Friday, 13 November 2009: 10:25 AM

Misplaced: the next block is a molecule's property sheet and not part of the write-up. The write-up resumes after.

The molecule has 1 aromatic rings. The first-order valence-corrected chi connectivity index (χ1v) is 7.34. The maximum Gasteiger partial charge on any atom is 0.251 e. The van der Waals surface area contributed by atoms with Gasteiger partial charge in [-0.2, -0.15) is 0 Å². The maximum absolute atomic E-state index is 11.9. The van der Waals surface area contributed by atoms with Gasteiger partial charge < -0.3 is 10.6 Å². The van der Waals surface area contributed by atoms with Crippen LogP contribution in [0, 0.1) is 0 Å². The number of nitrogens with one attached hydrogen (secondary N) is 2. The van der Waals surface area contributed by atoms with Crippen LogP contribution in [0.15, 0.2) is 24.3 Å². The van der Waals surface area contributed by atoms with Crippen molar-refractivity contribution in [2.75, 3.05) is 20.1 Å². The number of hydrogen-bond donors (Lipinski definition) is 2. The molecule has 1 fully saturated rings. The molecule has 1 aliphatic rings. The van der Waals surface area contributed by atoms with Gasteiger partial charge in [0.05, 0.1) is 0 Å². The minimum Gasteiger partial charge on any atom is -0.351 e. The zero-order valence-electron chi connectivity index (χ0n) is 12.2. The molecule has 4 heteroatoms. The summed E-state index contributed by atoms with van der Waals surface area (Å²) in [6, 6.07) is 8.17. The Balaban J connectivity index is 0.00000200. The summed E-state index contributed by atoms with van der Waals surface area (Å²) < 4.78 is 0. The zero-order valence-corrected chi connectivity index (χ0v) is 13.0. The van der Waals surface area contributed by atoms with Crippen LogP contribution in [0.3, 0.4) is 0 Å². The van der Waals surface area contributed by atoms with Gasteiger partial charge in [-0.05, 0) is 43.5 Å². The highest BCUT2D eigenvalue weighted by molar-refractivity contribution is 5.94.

Crustacean populations have evolved a variety of reproductive strategies as adaptations to predictable and unpredictable aspects of their environments. Climate change will create historically unusual situations, and the resiliency of different species will depend on the plasticity of their behavior. Hatch timing is one mechanism through which climate variability may affect population recruitment. King crab larvae hatch over long periods of time (30-50 days per female), from February to May; a "bet-hedging" adaptation to uncertain food supplies. Warmer temperatures cause earlier spawning, shorter embryonic development, and earlier hatching. Abundance of female red king crabs was significantly correlated (r=0.452, P<0.005, n=39) with the first principal component of a suite of environmental indicators, suggesting a strong association of recruitment with environment. Cold years produce strong, early phytoplankton blooms in synchrony with crab hatching, whereas warm years produce weak, late blooms that are out of synch with crab hatching. This match/mismatch between hatching and food supplies may be one cause of population fluctuations. In contrast, Tanner crab hatching occurs in high density aggregations over a brief period of 6-7 days per female, and coincides with the largest spring tide change. This may enhance the ability of larvae to reach nursery grounds, and suggests that the member-vagrant model is more appropriate for recruitment of this species. As a consequence, increasing water temperatures may have long-term detrimental effects for king crabs, but less impact on Tanner crab reproduction, whereas predation probably plays a larger role for Tanner crabs.
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